North Korea detains University of Virginia student

Photo by Reinhard Krause/Reuters

The Korean Central News Agency reports that North Korea has detained a U.S. college student who was traveling in the country over the New Year. Photo by Reinhard Krause/Reuters

North Korea announced today that a U.S. college student has been detained for trying to commit a “hostile act” against the country.

The official Korean Central News Agency identified the student as Otto Frederick Warmbier, a junior at the University of Virginia. According to the report, Warmbier entered North Korea as a tourist and intended to “destroy the country’s unity under the U.S. government’s acquiescence and control.”

Warmbier was visiting North Korea on a New Year’s trip organized by Young Pioneer Tours. Gareth Johnson of Young Pioneers told Reuters that Warmbier was detained in Pyongyang on Jan. 2.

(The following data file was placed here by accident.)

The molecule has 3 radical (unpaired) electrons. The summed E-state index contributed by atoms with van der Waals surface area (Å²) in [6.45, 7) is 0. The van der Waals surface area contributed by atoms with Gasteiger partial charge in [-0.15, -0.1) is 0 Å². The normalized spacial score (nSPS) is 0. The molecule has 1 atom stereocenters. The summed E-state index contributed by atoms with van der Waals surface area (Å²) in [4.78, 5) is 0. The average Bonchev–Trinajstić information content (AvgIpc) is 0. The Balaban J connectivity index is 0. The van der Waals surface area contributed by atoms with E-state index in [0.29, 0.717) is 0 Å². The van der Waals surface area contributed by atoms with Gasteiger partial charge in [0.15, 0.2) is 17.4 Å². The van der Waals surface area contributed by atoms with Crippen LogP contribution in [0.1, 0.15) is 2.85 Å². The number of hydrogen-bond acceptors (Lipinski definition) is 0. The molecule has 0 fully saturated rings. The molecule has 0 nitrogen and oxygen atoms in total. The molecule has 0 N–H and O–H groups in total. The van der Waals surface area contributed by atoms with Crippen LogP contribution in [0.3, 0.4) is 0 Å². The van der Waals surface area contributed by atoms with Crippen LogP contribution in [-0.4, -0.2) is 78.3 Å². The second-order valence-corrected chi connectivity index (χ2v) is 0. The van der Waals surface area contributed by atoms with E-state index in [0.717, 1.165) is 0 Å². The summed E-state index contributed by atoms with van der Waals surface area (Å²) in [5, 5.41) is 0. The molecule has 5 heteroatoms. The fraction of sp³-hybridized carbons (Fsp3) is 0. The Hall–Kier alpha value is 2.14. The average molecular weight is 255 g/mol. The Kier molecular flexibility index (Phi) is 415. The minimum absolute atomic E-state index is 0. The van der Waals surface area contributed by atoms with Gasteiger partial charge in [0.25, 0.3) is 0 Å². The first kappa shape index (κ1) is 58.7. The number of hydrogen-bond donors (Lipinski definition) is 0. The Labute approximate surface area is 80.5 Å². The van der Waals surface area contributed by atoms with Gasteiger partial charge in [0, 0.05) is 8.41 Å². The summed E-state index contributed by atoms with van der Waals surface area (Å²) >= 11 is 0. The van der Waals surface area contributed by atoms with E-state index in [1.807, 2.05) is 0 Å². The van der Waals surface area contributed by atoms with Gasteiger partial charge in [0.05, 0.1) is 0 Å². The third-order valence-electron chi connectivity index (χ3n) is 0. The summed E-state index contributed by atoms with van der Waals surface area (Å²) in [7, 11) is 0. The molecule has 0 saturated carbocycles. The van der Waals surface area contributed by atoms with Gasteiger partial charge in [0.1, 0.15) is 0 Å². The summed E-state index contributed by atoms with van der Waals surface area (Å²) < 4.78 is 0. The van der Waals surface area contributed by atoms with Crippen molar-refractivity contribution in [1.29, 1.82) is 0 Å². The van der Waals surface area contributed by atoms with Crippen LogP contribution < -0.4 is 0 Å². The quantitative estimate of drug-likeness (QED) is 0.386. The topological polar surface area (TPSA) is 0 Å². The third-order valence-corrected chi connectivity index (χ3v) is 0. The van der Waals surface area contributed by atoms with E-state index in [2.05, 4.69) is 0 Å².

The U.S. Embassy in Seoul told The Wall Street Journal that the embassy was aware of Warmbier’s detention.

In a blog post on the Young Pioneer’s website, the organization confirmed that a client of theirs is being detained in North Korea and that the organization is working with the Swedish embassy in Pyongyang and the North Korean Ministry of Foreign Affairs to resolve the issue, since the United States and North Korea do not have formal diplomatic relations.

A spokesperson for the University of Virginia, said the University does not operate study abroad programs in North Korea, but that the University has been in touch with Warmbier’s family.

This is not the first time that North Korea has detained Americans. Last year, U.S. Director of National Intelligence James Clapper traveled to North Korea to free two Americans, Matthew Todd Miller and Kenneth Bae, a tourist and missionary, respectively. There was also a high-profile visit by former President Bill Clinton to free two detained American journalists.

The State Department advises all U.S. citizens not to travel to North Korea.